I will make strong arguments as to why the JD is just another form of subprime. In the last decade we have had subprime homeowners, car loans, credit card borrowers, junk bonds, CDO's, CDO squared, CDS, interest rate swaps, and now we have the subprime JD.
The JD, especially from a TTT or Tier 4 law school (which I am a graduate of) has many of the characteristics of a subprime borrower. First and foremost you have the element of FRAUD. The ABA permitting law schools to publish patently fraudulent data regarding their grads employment statistics is the primary reason why many chose to go to law school. Just like the people who purchased mortgages and were misled into buying homes they couldnt afford, so have many future and existing JD's also been misled. Of course, the deception with the ABA data is much worse then the subprime homeowner as this data is clear: 95% of grads supposedly find work. The option ARM contract and the negative amortization 5/1 year ARM contract were much more difficult to decipher. Just as they were lured into buying a home, we were lured into getting a JD. Subprime borrowers get to walk away from their negative equity homes while we are stuck with the 100k plus in student loan debt for life.
Moreover, just as subprime borrowers were caught up in a bubble, JD's also been lured in by a bubble. The great law school bubble is exploding higher and will continue growing until its blowoff top has taken place. Due to the economic depression, more BA's are attending law school in the hopes of securing their future. Similar to many subprime homeowners who purchased homes out of fear of being forever priced out of the market, many JD's are going to law school out of fear of not being able to find meaningful employment with their mostly worthless BA's. Its a fact that most JD's majored in history, liberal arts, political science, philosophy or art history in their undergraduate study. With very low chances of finding meaningful employment with these degrees, law school seemed like a obvious next step.
The JD is also similar to the subprime mortgage borrower as these student loans have been sliced and diced in the secondary capital markets. This blog will differ somewhat from the other fuck law school blogs as I will discuss many more financial market topics. Subprime loans were made to shit credit borrowers because the risk of loss was sold off to other parties. Surely most of you know of the notorious MBS (mortgage backed security) or CDO (collateralized debt obligation). If you dont, look them up on wikipedia and you will learn very quickly. For a juicy overview of the student loan CDO market, take a look at this site:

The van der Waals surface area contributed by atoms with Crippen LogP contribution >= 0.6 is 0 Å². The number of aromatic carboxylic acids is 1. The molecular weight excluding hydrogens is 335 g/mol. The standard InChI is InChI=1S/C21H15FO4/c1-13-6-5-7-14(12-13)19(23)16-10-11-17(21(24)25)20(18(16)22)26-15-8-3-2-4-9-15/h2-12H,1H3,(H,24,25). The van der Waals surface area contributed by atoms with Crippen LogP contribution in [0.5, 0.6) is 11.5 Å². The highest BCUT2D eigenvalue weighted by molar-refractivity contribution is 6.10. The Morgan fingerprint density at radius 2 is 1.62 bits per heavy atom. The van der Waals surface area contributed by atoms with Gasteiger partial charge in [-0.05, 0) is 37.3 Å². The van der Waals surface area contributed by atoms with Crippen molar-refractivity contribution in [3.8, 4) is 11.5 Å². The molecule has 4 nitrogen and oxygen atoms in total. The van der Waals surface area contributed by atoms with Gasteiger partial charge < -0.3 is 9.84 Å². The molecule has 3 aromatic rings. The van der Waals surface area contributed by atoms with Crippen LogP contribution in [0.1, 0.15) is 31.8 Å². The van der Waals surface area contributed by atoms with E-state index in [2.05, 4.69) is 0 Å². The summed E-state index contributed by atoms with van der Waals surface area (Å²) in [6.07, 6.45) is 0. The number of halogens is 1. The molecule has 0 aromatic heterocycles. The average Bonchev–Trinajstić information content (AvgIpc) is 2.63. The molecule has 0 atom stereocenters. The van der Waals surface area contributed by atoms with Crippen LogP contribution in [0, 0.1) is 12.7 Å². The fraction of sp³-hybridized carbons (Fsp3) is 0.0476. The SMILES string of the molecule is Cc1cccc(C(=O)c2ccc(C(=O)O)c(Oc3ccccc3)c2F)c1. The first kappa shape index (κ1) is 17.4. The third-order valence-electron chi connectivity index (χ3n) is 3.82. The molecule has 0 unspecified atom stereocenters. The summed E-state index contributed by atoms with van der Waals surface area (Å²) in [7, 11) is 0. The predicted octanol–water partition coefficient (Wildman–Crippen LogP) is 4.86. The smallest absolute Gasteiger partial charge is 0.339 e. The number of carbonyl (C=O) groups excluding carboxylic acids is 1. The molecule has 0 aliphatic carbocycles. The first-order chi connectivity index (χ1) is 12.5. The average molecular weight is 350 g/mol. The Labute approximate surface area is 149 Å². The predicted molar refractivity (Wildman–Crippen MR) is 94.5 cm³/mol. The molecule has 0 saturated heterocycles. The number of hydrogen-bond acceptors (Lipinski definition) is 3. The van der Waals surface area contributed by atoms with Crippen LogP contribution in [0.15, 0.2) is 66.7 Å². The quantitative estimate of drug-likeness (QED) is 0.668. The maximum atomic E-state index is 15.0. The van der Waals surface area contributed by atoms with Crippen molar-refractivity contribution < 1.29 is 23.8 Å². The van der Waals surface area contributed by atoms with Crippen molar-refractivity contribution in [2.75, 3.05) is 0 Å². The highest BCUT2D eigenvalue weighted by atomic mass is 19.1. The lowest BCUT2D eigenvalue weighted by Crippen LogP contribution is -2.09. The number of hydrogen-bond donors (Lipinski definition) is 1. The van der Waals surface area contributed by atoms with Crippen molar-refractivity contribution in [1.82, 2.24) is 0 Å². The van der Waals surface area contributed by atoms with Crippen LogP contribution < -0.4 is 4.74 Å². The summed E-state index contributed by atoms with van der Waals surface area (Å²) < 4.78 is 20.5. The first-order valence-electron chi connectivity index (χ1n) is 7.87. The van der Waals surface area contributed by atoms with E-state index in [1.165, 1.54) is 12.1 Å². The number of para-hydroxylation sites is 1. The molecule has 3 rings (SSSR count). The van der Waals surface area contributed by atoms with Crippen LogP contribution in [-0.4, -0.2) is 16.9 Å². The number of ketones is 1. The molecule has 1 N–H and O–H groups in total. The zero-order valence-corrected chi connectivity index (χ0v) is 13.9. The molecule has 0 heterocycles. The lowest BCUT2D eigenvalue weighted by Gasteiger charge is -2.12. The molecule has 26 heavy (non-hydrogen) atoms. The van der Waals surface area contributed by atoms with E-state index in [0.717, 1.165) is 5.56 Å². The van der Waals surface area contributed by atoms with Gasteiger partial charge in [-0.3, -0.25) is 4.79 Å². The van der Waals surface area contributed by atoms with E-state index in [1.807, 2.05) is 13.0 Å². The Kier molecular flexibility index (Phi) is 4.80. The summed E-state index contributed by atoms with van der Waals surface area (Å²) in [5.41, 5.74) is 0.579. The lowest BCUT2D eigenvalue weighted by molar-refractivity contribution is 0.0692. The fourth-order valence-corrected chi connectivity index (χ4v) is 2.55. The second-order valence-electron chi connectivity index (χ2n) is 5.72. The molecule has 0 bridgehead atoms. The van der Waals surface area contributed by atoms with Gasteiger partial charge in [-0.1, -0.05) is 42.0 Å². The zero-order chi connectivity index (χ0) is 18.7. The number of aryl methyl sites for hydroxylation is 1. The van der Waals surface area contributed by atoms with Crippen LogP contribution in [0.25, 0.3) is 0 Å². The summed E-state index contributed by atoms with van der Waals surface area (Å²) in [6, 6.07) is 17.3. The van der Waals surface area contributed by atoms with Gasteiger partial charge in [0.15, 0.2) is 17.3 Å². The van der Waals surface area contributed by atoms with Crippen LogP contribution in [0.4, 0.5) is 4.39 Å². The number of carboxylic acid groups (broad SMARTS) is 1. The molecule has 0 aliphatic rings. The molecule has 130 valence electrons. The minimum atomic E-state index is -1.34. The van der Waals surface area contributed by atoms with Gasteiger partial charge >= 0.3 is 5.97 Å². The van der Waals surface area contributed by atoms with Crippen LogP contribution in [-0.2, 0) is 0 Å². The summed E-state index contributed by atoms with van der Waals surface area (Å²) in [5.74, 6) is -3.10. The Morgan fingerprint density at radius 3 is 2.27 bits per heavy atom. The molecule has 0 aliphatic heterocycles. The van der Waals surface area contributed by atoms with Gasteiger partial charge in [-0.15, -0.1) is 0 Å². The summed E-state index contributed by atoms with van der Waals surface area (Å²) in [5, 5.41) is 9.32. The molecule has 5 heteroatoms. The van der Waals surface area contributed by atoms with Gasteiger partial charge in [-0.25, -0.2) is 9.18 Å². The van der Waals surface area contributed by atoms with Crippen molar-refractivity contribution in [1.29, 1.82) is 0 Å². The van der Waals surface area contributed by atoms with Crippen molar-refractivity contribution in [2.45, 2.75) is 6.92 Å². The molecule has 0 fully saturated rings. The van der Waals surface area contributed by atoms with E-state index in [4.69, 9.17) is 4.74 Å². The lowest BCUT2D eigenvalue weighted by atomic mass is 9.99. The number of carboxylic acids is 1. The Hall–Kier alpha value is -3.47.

From 2004-2008, more than $312 billion worth of student loans were securitized and sold off to the secondary market, with our JD being the collateral for repayment of the promissory note. Its obvious to many now that the JD is effectively worthless, especially for TTT grads like me. Just as the home was the collateral for the subprime mortgage borrower (whereby the asset posted as collateral lost over 50% of its value), our JD's and our beings were posted as collateral for this quite impressive CDO market. Now obviously, that $312 billion in issuance isnt solely law grad debt, but i wouldnt be surprised that a substantial amount of it is with law school costing so fucking much money.
So we have fraud, a emotional bubble, and the debt securitization markets that make the JD similar to the subprime mortgage borrower. And as a savvy investor im pretty fucking pissed that I got caught up in this bubble. I have a knack for seeing bubbles before they pop and happily make money shorting the hell out of them. Yes, I shorted the market before the big crash in Sept 2008 and it was the greatest trade ever. I knew the economy would fall apart in 2007 but i didnt realize that things were SOOOO bad for the T50000 JD grad. Surely it must have been my own cognitive dissonance at work. Well shit, when you have 1L year with 20% of the class being chopped off you dont really get to focus on too many other things. By year 2 I realized that i fucked myself but i decided to finish it up. Imagine this, on the 2nd day of the Cal Bar exam i was telling some indian chick that was studying during the lunch break that i didnt even care to be a lawyer. She literally ran away from me LOL. Well i passed on my first try but the euphoria sank away within days as i realized how horribly fucked the market was for a half mutant Tier 4 grad like me. I know a harvard boy that got laid off and was looking for work for 10 months before he got some inhouse gig. I figured to myself, if a BIGLAW Harvard boy was having trouble, then im really screwed. Thats when i realized that I was a subprime JD and that I got suckered by the wall street gang.
Even to this day people look at me in awe when i tell them that im a lawyer. Their eyes open wide and say "wow, thats amazing, good job, im so proud". Then i respond with the im unemployed and have been looking for work for 9 months then their enthusiasm goes away.
So the "perception" that attorneys have it made is fucking pervasive. It even conned me, the skeptic of skeptics. At the age of 27 i still have alot to learn. Shit!
Ill close it off with this: if the law schools were the "mortgage companies" that conned us into going into heaps of nondischargeable debt, then we can effectively short these companies. As many of you know, a large amount of these Tier 4 law schools are private. Also, many of them went into debt themselves by issuing bonds. Many of these bonds are rated BBB+ which is one grade above investment grade. Hopefully some wiseguy finance person can come up with some conduit where we can short (short meaning bet against) the hell out of these bonds. Because when the law school bubble pops and the bottom 30-50 law schools file for ch11 bankruptcy their bonds will go kaboom. Surely there must be some CDS on these bonds.
Until next time